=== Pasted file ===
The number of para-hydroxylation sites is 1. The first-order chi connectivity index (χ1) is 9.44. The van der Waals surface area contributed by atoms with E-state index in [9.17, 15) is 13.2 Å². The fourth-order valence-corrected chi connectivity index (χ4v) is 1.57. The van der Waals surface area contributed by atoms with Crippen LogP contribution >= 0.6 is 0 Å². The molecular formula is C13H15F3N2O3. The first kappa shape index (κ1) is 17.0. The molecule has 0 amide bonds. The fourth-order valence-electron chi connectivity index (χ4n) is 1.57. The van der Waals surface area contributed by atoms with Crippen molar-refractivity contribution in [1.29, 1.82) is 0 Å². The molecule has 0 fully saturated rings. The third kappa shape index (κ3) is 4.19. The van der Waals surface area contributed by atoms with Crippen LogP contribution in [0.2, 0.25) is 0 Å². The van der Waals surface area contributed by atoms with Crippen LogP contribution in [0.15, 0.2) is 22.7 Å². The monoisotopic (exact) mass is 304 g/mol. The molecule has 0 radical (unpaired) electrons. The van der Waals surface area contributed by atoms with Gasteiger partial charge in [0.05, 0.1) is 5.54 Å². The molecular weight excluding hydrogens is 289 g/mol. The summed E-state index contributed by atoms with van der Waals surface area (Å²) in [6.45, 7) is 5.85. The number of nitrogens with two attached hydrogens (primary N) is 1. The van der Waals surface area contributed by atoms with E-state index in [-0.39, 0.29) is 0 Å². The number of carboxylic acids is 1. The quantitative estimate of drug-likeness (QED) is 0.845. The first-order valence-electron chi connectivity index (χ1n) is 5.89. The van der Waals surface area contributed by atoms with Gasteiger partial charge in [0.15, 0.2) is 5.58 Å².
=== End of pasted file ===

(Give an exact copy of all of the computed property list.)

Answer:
The number of para-hydroxylation sites is 1. The first-order chi connectivity index (χ1) is 9.44. The van der Waals surface area contributed by atoms with E-state index in [9.17, 15) is 13.2 Å². The fourth-order valence-corrected chi connectivity index (χ4v) is 1.57. The van der Waals surface area contributed by atoms with Crippen LogP contribution >= 0.6 is 0 Å². The molecular formula is C13H15F3N2O3. The first kappa shape index (κ1) is 17.0. The molecule has 0 amide bonds. The fourth-order valence-electron chi connectivity index (χ4n) is 1.57. The van der Waals surface area contributed by atoms with Crippen molar-refractivity contribution in [1.29, 1.82) is 0 Å². The molecule has 0 fully saturated rings. The third kappa shape index (κ3) is 4.19. The van der Waals surface area contributed by atoms with Crippen LogP contribution in [0.2, 0.25) is 0 Å². The van der Waals surface area contributed by atoms with Crippen LogP contribution in [0.15, 0.2) is 22.7 Å². The monoisotopic (exact) mass is 304 g/mol. The molecule has 0 radical (unpaired) electrons. The van der Waals surface area contributed by atoms with Gasteiger partial charge in [0.05, 0.1) is 5.54 Å². The molecular weight excluding hydrogens is 289 g/mol. The summed E-state index contributed by atoms with van der Waals surface area (Å²) in [6.45, 7) is 5.85. The number of nitrogens with two attached hydrogens (primary N) is 1. The van der Waals surface area contributed by atoms with E-state index in [-0.39, 0.29) is 0 Å². The number of carboxylic acids is 1. The quantitative estimate of drug-likeness (QED) is 0.845. The first-order valence-electron chi connectivity index (χ1n) is 5.89. The van der Waals surface area contributed by atoms with Gasteiger partial charge in [0.15, 0.2) is 5.58 Å².